Fig. 2 Simplified schematic of BECCS

Carbon dioxide removal (CDR) options via natural process such as enhanced weathering were presented by Greg Dipple, a geologist at the Department of Earth, Ocean and Atmospheric Science of the University of British Columbia, where he reported on 2050 cost estimates and the potential of various carbon removal of CDR pathways (see Fig.3). Certain rock types e.g., serpentinites, are highly reactive with atmospheric CO2, forming carbonate minerals. Thus, identifying the locations, distribution, abundance and quality of serpentinite deposits is key to unlocking the potential of carbon mineralization as a reliable decarbonization pathway.

Fig. 3: Chapter 4 of the Special Report Global Warming of 1.5, IPCC 2018

Aidan Tuohy, Programme Manager at EPRI, and Mark Lauby, North American Electric Reliability Corporation (NERC), presented the role of renewables in a net-zero grid. They pointed out that increasing reliability and resiliency for the decarbonized grid requires development, demonstration and deployment of new and improved technologies and standards. Aidan highlighted resource planning issues to be addressed such as the role energy storage will play in a low carbon power system with high penetration of renewables, how the distributed energy resources (DERs) can be accommodated and relied on within an energy system and how cost efficiency and environmental performance can be balanced in systems with high renewables penetration.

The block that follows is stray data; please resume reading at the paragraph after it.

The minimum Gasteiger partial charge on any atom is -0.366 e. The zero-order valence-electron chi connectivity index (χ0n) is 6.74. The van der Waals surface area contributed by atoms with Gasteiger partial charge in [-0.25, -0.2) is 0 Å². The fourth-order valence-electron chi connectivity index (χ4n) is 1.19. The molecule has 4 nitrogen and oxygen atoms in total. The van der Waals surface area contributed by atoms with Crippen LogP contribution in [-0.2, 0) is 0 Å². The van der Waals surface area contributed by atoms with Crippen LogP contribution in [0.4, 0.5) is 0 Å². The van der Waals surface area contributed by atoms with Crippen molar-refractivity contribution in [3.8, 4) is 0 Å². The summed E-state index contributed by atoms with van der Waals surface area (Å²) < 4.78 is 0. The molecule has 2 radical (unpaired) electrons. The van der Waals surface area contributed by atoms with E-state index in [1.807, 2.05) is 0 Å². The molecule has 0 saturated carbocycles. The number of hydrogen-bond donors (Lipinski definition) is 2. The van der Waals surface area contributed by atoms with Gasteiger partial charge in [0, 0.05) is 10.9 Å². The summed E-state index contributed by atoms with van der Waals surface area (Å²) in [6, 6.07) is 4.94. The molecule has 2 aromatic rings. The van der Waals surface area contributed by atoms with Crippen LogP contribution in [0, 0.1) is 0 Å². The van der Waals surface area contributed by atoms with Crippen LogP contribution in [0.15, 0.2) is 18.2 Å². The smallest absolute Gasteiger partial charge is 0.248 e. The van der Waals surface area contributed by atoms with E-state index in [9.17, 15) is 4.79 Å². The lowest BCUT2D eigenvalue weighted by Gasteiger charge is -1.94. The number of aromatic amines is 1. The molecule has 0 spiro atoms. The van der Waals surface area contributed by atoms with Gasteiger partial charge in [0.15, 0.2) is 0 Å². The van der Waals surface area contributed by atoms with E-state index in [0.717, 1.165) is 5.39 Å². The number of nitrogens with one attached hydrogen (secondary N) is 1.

The two-day workshop came to a conclusion after stimulating and interactive sessions of brainstorming. Questions were raised regarding the emerging challenges of the ever-evolving energy landscape and how models might be redesigned to reliably interpret and project future energy outlooks in the light of emerging energy themes that include sustainable hydrogen production, EJ, CDR and electricity grid reliability.

Abdul’Aziz A. Aliyu

13th October 2021